The Spanish 'Audiencia Nacional' even questions whether the shutdown was made in accordance to Constitutional law · Most of Basque parties have called for the journalists, the editorial board and the newspaper to be compensated · Egunkaria was the only daily newspaper in Basque language · The prosecution accused the newspaper of holding close ties with ETA.
The Spanish 'Audiencia Nacional' (a high court reserved for terrorist cases) ruled (see decision) that Basque newspaper Egunkaria was not an instrument of ETA. It also concluded Egunkaria's share capital had no unlawful origin, that it did not back ETA's views and that the newspaper was forced to close down by the judge Juan del Olmo on doubtful constitutional grounds in 2003. The decision further acquitted 5 workers of belonging to ETA.
The national court has not only turned down accusations made by Asociación de Víctimas del Terrorismo (Victims of Terrorism Association) and the organization Dignidad y Justicia (Dignity and Justice) but denied the opinion of the periodical had any particular political view. The decision states that the precautionary shutdown was not made according to law because "a newspaper cannot be considered just any company" and it greatly affected "the rights and interests of many people and those of the company itself".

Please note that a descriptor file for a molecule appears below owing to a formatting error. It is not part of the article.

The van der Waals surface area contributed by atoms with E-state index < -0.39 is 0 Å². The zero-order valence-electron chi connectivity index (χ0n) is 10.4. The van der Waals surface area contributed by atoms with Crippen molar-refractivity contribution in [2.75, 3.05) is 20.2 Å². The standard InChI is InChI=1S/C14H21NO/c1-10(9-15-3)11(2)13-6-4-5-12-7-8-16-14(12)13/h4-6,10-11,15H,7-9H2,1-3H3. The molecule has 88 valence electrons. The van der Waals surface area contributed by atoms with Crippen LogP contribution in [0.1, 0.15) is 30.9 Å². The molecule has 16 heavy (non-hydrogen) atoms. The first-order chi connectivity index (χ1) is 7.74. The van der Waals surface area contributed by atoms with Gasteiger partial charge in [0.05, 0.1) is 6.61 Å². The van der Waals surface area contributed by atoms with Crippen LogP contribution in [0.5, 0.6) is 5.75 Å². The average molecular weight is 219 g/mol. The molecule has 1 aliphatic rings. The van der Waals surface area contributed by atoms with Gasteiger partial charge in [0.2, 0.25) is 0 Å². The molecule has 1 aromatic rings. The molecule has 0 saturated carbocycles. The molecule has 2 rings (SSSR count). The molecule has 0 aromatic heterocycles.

As regards the reports of tortures inflicted on the 5 people accused after they were arrested and left in solitary confinement the court ruled that "there was not sufficient and effective judicial control of the conditions of confinement".
As soon as the news was made public the incriminating part declared they were likely to appeal against the decision. The organizations said the decision was a "blow against the struggle to defeat terrorism", insisting on Egunkaria's links with ETA.
In the meantime, most of Basque political parties (Basque Nationalist Party, Eusko Alkartasuna, Ezker Batua and the banned Left pro-independence movement, have called for the affected people to be compensated.